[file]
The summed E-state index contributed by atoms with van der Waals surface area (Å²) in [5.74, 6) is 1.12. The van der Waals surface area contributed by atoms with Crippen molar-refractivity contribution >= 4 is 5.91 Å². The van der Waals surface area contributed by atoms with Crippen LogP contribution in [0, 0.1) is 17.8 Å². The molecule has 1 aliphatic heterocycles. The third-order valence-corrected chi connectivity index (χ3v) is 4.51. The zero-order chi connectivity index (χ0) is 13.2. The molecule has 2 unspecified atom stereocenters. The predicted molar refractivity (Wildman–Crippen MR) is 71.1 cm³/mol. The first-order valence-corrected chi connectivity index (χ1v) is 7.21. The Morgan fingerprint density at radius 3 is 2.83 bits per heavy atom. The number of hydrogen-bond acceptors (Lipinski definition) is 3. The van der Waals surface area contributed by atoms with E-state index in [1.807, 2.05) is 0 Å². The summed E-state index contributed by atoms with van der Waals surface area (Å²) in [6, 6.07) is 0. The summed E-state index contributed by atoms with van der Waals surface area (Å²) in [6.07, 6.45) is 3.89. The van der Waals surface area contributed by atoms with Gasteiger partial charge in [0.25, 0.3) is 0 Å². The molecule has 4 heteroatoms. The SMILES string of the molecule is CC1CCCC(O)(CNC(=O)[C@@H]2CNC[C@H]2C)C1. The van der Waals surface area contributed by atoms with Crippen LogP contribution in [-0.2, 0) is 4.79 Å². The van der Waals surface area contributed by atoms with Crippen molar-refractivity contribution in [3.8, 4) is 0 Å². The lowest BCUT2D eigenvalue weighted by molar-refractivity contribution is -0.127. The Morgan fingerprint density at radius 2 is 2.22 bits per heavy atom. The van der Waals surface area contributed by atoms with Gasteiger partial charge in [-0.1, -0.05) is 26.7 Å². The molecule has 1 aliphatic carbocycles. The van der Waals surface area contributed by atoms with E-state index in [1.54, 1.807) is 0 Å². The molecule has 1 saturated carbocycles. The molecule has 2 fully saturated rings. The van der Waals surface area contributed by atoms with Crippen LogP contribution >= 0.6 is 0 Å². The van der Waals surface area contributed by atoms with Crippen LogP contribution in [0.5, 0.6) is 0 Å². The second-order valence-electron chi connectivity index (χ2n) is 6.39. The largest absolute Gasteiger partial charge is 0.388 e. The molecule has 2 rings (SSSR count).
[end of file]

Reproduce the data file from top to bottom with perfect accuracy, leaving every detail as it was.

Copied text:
The summed E-state index contributed by atoms with van der Waals surface area (Å²) in [5.74, 6) is 1.12. The van der Waals surface area contributed by atoms with Crippen molar-refractivity contribution >= 4 is 5.91 Å². The van der Waals surface area contributed by atoms with Crippen LogP contribution in [0, 0.1) is 17.8 Å². The molecule has 1 aliphatic heterocycles. The third-order valence-corrected chi connectivity index (χ3v) is 4.51. The zero-order chi connectivity index (χ0) is 13.2. The molecule has 2 unspecified atom stereocenters. The predicted molar refractivity (Wildman–Crippen MR) is 71.1 cm³/mol. The first-order valence-corrected chi connectivity index (χ1v) is 7.21. The Morgan fingerprint density at radius 3 is 2.83 bits per heavy atom. The number of hydrogen-bond acceptors (Lipinski definition) is 3. The van der Waals surface area contributed by atoms with E-state index in [1.807, 2.05) is 0 Å². The summed E-state index contributed by atoms with van der Waals surface area (Å²) in [6, 6.07) is 0. The summed E-state index contributed by atoms with van der Waals surface area (Å²) in [6.07, 6.45) is 3.89. The van der Waals surface area contributed by atoms with Gasteiger partial charge in [0.25, 0.3) is 0 Å². The molecule has 4 heteroatoms. The SMILES string of the molecule is CC1CCCC(O)(CNC(=O)[C@@H]2CNC[C@H]2C)C1. The van der Waals surface area contributed by atoms with Crippen LogP contribution in [-0.2, 0) is 4.79 Å². The van der Waals surface area contributed by atoms with Crippen molar-refractivity contribution in [3.8, 4) is 0 Å². The lowest BCUT2D eigenvalue weighted by molar-refractivity contribution is -0.127. The Morgan fingerprint density at radius 2 is 2.22 bits per heavy atom. The van der Waals surface area contributed by atoms with Gasteiger partial charge in [-0.1, -0.05) is 26.7 Å². The molecule has 1 aliphatic carbocycles. The van der Waals surface area contributed by atoms with E-state index in [1.54, 1.807) is 0 Å². The molecule has 1 saturated carbocycles. The molecule has 2 fully saturated rings. The van der Waals surface area contributed by atoms with Crippen LogP contribution >= 0.6 is 0 Å². The van der Waals surface area contributed by atoms with Crippen LogP contribution in [0.5, 0.6) is 0 Å². The second-order valence-electron chi connectivity index (χ2n) is 6.39. The largest absolute Gasteiger partial charge is 0.388 e. The molecule has 2 rings (SSSR count).